Interview: Dave Hause on ‘Pray For Tucson’ and a hectic release schedule - Features - Alternative Press




Interview: Dave Hause on ‘Pray For Tucson’ and a hectic release schedule

June 28 2012, 6:50 AM EDT By Matthew Colwell

We premiered Dave Hause’s newest EP, Pray For Tucson, which marks the third of five EPs he’ll be releasing this year. We took a few minutes to catch up with Dave so he could give us all the details on the EP, covering hardcore bands and how this hectic release schedule is treating him.

Pray For Tucson is comprised of two songs from Resolutions and two covers of songs by Strike Anywhere and the Trouble. Why did you choose to re-record these songs and what did you do to change it up?
I recorded Resolutions in one shot, full-band and once I started playing live, people were like, “Hey, we love the record, but are you going to do a B-sides kind of thing where you do the alternate versions of how you play them live?” When I tour, I just tour by myself [so it sounds completely different]. I figured it would be cool to do different versions and then it dawned on me that the way that I structured Resolutions’ release was [with a one record contract].

I realized I had all these friends and labels over the years and it would be cool to release a series of these and do covers from the individual labels’ catalog. It just sort of unfolded that way. It was fun to go back in and re-imagine the songs in a different way.

Having played the songs so many times, how did you feel about having the opportunity to re-imagine them in a new light?
I think songs grow and change over the years. You can see your favorite bands and they’re going to play songs slightly different than the record or even the year prior. I like that. I think it keeps you guessing and [creates] a dialogue overall with the audience. When you rearrange songs and try to do them different ways, it’s challenging for the artist and the audience.

I think it’s fun because, inherently, songs are just a melody and a lyric.  Take “Pray For Tucson.” It’s totally different. It’s in 3/4, with an electric, it’s a lot more blown out in terms of the vocals and then on [this EP], it’s almost a country vibe. It’s always a fun thing to rearrange stuff.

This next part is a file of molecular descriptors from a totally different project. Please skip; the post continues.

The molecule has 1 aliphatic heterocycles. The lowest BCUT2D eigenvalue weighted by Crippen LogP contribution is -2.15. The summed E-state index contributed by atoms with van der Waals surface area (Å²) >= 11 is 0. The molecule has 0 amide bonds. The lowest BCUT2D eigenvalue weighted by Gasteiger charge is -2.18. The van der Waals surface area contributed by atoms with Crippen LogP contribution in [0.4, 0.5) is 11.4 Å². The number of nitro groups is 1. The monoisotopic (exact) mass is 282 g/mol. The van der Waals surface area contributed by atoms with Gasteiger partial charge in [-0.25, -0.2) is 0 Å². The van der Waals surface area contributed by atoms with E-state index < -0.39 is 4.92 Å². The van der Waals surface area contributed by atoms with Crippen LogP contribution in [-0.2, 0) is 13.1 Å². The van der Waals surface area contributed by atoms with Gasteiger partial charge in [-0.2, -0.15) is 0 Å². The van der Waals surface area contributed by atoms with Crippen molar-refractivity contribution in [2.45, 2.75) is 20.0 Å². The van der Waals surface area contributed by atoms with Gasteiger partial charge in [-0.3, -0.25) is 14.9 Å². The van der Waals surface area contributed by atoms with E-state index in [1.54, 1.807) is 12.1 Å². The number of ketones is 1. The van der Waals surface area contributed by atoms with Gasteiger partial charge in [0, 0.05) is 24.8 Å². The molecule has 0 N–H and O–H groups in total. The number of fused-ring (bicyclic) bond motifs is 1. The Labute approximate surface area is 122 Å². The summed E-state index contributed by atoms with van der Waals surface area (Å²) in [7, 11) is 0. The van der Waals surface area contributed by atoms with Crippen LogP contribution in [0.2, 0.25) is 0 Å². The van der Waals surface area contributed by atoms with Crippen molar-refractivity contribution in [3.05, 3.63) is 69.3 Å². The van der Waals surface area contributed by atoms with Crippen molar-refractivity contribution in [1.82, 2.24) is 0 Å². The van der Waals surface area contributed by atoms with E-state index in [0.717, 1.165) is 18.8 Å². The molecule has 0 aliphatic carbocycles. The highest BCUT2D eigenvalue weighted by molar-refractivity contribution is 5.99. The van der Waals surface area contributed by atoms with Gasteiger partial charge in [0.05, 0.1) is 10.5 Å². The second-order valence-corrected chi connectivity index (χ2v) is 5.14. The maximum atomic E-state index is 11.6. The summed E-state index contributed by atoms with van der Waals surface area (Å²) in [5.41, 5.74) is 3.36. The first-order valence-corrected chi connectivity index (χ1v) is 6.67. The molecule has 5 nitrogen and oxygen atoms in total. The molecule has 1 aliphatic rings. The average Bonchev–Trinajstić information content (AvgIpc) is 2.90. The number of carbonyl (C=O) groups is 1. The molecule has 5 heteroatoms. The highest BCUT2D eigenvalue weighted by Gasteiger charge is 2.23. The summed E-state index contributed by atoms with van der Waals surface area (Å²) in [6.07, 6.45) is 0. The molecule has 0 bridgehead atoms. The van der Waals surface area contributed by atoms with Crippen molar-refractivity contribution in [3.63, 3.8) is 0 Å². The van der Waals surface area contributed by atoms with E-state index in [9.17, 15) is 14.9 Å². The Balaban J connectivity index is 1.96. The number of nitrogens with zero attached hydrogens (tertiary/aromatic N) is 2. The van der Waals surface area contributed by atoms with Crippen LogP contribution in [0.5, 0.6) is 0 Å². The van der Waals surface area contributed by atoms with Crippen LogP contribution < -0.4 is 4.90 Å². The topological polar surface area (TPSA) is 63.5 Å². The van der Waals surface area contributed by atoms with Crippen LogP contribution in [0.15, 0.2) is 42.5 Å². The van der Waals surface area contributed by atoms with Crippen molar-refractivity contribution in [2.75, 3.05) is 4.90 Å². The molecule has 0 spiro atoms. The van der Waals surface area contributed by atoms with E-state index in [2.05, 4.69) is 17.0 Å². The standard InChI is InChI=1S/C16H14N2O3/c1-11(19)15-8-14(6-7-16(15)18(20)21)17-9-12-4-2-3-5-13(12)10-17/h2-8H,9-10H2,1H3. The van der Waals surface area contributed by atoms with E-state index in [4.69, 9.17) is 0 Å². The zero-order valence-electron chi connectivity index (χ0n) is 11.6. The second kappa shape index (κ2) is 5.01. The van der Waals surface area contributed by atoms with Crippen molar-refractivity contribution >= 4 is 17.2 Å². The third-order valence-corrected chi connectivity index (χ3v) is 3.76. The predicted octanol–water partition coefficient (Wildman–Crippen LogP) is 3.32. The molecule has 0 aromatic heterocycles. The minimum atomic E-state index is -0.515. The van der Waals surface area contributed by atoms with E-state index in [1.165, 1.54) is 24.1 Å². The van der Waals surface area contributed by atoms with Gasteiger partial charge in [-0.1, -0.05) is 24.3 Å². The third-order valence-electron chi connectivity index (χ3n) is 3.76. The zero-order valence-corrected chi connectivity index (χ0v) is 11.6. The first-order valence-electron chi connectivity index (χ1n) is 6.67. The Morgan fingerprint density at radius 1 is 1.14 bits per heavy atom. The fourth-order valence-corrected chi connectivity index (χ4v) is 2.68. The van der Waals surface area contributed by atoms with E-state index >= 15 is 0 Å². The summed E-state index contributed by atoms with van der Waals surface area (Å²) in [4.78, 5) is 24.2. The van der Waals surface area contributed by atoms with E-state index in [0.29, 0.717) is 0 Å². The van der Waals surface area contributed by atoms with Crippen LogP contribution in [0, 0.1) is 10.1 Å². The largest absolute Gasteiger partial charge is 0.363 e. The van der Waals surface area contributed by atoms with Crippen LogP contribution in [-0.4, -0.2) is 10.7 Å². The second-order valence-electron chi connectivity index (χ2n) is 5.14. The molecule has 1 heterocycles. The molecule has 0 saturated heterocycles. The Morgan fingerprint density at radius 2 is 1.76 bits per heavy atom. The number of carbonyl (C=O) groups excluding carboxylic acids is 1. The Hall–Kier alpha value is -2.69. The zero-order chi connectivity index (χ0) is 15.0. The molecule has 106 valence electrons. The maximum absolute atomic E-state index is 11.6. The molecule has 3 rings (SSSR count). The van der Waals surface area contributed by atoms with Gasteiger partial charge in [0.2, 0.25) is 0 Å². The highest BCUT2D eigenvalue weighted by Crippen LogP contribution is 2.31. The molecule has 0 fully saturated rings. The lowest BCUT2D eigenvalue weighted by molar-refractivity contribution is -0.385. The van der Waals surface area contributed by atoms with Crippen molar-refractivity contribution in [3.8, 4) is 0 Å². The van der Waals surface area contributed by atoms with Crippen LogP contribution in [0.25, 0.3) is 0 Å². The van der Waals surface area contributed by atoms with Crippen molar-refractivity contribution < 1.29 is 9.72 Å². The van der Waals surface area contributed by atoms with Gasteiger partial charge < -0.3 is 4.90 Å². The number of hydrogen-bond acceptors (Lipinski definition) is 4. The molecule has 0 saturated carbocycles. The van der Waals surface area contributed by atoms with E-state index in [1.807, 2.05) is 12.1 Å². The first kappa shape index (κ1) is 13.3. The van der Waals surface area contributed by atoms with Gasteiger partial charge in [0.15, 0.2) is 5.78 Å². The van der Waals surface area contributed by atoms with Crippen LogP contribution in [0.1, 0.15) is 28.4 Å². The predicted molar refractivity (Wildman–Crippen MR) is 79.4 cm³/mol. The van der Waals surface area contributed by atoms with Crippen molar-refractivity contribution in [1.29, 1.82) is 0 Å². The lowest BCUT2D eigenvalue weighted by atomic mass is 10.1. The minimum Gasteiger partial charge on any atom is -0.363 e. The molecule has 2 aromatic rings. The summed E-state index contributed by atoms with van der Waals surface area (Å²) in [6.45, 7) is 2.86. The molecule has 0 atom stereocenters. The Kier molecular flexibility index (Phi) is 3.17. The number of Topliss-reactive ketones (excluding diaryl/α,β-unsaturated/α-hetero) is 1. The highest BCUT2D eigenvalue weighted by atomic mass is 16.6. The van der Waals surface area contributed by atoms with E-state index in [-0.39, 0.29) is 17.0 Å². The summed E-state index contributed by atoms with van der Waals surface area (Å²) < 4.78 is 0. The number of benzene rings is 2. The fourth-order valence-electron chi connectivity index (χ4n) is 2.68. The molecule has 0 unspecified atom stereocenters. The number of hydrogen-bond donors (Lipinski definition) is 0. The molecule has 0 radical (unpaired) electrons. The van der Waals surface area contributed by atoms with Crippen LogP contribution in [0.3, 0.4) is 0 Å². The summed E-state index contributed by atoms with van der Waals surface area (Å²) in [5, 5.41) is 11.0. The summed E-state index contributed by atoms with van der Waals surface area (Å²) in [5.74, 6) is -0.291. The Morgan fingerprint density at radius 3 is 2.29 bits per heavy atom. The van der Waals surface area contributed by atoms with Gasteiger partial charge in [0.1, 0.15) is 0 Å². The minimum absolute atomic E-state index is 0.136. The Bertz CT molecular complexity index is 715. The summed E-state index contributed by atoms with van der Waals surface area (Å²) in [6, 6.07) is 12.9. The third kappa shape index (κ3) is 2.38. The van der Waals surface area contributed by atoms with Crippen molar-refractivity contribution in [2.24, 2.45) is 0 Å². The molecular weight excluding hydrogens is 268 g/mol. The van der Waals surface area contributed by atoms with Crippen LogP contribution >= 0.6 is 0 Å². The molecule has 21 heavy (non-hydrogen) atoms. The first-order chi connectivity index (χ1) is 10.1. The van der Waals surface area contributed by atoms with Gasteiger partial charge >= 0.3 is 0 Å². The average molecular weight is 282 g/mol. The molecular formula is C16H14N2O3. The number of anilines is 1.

How did you pick these two Resolutions songs for this release?
I waited until they were all recorded. Most of the covers were recorded and I tried to figure it out [from there]. We wanted to make balanced EPs, so I figured there were five different songs I wanted to name each release after and I thought “Pray For Tucson” had a little bit more significance than “Years From Now.” You balanced them out on having different instrumentation on all four songs or different vibes. We just panned out and looked at what we had and how they would fit with the covers.

With this one being out on Bridge Nine, how did you pick Strike Anywhere and the Trouble for your covers?
Well, Bridge Nine was an interesting label because they mostly release hardcore/punk music. As a solo artist who oftentimes plays acoustic, it was a challenge to come up with two songs from their catalog that were appropriate. To play really fast or scream seems a little goofy when it’s just you and a guitar, so it took some doing. I love a lot of their releases, but it took a lot of work to find stuff that matched.

The Strike Anywhere cover was a great way of reinterpreting the song.
Thanks. Pete Steinkopf, who produced Resolutions and all these EPs, was really amped on how that one came out. Slowing it down and having it be acoustic made you hear the words even more than the Strike Anywhere release, and he said he ended up focusing on that.

I love that band and I love Thomas [Barnett, vocals]. He’s sort of a hero and a friend, so to be able to do one of their songs and do it some justice was a pretty cool experience.

The way you’re releasing these EPs is one per month, each on a different label. Why did you choose to do it this way and—since this is the third one—have you found the cycle successful?
A few friends of mine have done the “release one song per month and then release a record at the end of the year” thing with varying degrees of success. I think this worked out a little bit better for me because I released a record through common channels last year, so I got that “promotional push” or whatever to get people turned onto it.

To have reinterpretations of those same tracks coming out for five months of this year has been great. It’s work I did toward the end of last year, so it’s cool to have all this work and feel like I didn’t even do anything. I’ve got a release and people excited about the songs, once a month for five months during a year that I didn’t even write and record a record. People have been really kind.